Skip to main content
×
Home
    • Aa
    • Aa
  • Get access
    Check if you have access via personal or institutional login
  • Cited by 2
  • Cited by
    This article has been cited by the following publications. This list is generated based on data provided by CrossRef.

    JARVIS, LAUREN V. 2015. A CHIEF IS A CHIEF BY THE WOMEN? THE NAZARETHA CHURCH, GENDER, AND TRADITIONAL AUTHORITY IN MTUNZINI, SOUTH AFRICA, 1900–48. The Journal of African History, Vol. 56, Issue. 01, p. 57.


    Earle, Jonathon L. 2012. Reading revolution in late colonial Buganda. Journal of Eastern African Studies, Vol. 6, Issue. 3, p. 507.


    ×

POLITICS AND PREACHING: CHIEFLY CONVERTS TO THE NAZARETHA CHURCH, OBEDIENT SUBJECTS, AND SERMON PERFORMANCE IN SOUTH AFRICA*

  • JOEL CABRITA (a1)
  • DOI: http://dx.doi.org/10.1017/S0021853709990818
  • Published online: 01 May 2010
Abstract
ABSTRACT

Twentieth-century Natal and Zululand chiefs' conversions to the Nazaretha Church allowed them to craft new narratives of political legitimacy and perform them to their subjects. The well-established praising tradition of nineteenth- and twentieth-century Zulu political culture had been an important narrative practice for legitimating chiefs; throughout the twentieth century, the erosion of chiefly power corresponded with a decline in chiefly praise poems. During this same period, however, new narrative occasions for chiefs seeking to legitimate their power arose in Nazaretha sermon performance. Chiefs used their conversion testimonies to narrate themselves as divinely appointed to their subjects. An alliance between the Nazaretha Church and KwaZulu chiefs of the last hundred years meant that the Church could position itself as an institution of national stature, and chiefs told stories that exhorted unruly subjects to obedience as a spiritual virtue.

Copyright
Linked references
Hide All

This list contains references from the content that can be linked to their source. For a full set of references and notes please see the PDF or HTML where available.

N. Cope , ‘The Zulu petit bourgeoisie and Zulu nationalism in the 1920s: origins of Inkatha’, Journal of Southern African Studies, 16:3 (1990), 431–51

S. Marks , ‘Natal, the Zulu royal family and the ideology of segregation’, Journal of Southern African Studies, 4:2 (1978), 172–94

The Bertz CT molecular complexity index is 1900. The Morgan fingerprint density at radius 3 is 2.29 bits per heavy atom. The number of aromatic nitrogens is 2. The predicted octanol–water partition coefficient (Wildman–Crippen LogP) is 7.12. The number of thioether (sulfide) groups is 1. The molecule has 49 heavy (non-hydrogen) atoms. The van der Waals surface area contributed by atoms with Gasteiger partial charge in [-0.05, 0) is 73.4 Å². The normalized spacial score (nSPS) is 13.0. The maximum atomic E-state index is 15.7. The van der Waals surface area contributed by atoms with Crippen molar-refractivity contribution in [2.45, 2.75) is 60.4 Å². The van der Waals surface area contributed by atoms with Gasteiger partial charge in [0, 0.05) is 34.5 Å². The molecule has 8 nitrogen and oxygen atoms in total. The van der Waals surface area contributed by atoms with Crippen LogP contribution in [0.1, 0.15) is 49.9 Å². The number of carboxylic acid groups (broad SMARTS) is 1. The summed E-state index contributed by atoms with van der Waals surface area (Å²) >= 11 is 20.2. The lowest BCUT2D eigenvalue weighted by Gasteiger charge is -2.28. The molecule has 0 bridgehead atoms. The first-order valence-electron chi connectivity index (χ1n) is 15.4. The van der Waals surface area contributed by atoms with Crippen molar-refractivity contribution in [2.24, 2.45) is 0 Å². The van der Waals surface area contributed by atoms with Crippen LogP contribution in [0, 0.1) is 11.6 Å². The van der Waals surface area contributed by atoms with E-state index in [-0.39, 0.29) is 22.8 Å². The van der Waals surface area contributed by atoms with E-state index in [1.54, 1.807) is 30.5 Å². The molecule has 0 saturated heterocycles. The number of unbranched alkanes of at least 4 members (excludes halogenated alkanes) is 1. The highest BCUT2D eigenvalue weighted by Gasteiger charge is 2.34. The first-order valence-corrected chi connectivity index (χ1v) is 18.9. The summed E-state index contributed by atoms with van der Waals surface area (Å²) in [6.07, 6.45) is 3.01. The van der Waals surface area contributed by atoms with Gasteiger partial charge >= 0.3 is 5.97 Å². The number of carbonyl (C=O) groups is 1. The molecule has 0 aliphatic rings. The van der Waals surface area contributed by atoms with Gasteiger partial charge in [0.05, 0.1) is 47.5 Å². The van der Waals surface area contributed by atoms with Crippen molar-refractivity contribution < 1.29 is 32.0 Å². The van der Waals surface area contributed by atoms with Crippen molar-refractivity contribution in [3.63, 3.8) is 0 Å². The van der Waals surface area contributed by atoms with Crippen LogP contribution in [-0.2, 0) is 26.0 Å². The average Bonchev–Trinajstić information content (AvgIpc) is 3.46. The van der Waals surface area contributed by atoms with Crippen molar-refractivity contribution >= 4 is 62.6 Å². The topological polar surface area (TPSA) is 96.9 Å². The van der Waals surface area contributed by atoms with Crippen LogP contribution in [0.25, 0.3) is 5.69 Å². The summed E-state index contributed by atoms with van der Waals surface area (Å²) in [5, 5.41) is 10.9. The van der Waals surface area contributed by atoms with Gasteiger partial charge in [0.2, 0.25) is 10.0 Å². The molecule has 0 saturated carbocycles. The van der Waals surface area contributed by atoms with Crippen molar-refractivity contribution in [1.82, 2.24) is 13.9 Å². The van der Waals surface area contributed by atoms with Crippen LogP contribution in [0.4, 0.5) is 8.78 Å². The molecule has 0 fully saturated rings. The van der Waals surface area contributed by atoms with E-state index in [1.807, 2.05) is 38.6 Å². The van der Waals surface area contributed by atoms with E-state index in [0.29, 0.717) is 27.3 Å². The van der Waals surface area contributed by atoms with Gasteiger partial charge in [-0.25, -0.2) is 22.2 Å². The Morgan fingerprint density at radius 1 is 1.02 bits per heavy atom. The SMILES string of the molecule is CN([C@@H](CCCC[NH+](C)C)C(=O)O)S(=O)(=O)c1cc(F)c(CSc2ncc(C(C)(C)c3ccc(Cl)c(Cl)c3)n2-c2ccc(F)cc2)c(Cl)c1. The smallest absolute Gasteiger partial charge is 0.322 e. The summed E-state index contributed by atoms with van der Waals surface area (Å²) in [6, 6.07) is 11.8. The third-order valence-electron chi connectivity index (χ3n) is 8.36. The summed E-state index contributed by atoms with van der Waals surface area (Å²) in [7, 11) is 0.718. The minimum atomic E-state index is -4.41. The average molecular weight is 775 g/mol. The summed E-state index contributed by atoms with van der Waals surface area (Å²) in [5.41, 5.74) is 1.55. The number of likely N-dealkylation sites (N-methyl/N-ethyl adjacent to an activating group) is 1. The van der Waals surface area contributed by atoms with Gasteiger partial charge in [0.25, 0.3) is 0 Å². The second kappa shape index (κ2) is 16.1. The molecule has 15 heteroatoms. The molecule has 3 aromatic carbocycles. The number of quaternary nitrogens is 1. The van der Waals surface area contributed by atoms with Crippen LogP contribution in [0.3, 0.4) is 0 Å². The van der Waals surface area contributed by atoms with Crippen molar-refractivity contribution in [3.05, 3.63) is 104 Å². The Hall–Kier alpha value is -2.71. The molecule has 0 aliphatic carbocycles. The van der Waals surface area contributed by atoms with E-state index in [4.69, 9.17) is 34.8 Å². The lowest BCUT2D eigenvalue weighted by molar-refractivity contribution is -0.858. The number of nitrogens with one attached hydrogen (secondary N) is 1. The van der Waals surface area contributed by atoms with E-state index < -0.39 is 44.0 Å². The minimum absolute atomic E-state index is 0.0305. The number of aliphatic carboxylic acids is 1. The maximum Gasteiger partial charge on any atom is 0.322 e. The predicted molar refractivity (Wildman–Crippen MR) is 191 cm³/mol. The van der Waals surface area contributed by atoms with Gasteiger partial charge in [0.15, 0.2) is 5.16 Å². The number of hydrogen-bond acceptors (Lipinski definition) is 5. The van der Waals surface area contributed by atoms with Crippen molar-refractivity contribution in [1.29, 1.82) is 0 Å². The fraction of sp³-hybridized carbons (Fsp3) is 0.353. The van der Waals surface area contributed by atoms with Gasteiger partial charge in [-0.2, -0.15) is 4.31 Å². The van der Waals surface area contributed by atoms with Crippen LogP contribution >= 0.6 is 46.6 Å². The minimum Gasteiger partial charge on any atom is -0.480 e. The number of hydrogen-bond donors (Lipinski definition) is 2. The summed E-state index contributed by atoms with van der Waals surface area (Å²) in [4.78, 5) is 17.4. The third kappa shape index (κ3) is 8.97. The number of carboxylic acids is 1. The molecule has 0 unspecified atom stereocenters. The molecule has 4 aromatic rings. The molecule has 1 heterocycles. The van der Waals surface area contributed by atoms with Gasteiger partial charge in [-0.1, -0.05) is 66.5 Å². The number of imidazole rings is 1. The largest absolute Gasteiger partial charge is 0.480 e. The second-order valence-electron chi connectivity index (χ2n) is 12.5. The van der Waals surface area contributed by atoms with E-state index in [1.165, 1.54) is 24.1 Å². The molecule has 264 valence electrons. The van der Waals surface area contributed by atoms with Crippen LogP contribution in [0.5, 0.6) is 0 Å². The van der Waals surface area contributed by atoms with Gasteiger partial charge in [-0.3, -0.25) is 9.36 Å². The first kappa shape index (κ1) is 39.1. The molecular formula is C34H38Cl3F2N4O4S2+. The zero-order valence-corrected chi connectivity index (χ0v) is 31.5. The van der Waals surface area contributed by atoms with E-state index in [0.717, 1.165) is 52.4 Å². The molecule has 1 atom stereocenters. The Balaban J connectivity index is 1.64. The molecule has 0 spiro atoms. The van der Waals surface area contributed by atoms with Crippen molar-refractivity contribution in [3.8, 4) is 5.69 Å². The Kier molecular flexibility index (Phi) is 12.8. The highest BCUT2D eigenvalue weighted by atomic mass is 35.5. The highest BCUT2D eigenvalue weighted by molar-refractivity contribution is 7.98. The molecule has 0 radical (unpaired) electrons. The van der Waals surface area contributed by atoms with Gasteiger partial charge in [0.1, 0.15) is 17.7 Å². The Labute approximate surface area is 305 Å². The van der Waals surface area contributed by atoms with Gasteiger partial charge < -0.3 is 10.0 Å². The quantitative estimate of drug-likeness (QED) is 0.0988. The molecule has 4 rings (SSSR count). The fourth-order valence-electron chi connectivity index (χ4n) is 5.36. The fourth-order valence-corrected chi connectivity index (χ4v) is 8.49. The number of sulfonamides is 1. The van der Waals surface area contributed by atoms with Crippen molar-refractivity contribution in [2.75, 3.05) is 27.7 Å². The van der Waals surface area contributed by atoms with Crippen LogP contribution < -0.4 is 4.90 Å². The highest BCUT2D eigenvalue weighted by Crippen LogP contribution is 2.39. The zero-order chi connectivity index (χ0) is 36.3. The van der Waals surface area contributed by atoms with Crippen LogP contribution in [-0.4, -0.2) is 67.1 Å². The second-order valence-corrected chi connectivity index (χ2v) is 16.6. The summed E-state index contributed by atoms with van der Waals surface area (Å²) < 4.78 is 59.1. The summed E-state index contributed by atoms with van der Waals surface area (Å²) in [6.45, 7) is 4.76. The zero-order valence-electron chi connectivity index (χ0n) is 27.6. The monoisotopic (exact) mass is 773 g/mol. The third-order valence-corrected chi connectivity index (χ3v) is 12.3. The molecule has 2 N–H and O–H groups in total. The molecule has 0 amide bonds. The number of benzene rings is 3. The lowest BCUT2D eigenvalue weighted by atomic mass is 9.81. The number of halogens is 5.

H. Hughes , ‘Doubly elite: exploring the life of John Langalibalele Dube’, Journal of Southern African Studies, 27:3 (2001), 445–58

K. Kresse , ‘Izibongo – the political art of praising: poetical socio-regulative discourse in Zulu society’, Journal of African Cultural Studies, 11:2 (1998), 171–96

D. Peterson , ‘Casting characters: autobiography and political imagination in central Kenya’, Research in African Literatures, 37:3 (2006), 176–92

J. Lambert , ‘Chiefship in early colonial Natal’, Journal of Southern African Studies, 21:2 (1995) 269–85

E. Gunner , ‘Power house, prison house: an oral genre and its use in Isaiah Shembe's Nazareth Baptist Church’, Journal of Southern African Studies, 14:2 (1986), 204–27

J. Fernandez , ‘In the precincts of the prophet: a day with Johannes Galilee Shembe’, Journal of Religion in Africa, 5:1 (1973), 40

R. Southall and Z. De Sas Kropiwnicki , ‘Containing chiefs: the ANC and traditional leaders in the eastern Cape, South Africa’, Canadian Journal of African Studies, 37:1 (2003), 4882

Recommend this journal

Email your librarian or administrator to recommend adding this journal to your organisation's collection.

The Journal of African History
  • ISSN: 0021-8537
  • EISSN: 1469-5138
  • URL: /core/journals/journal-of-african-history
Please enter your name
Please enter a valid email address
Who would you like to send this to? *
×

Keywords: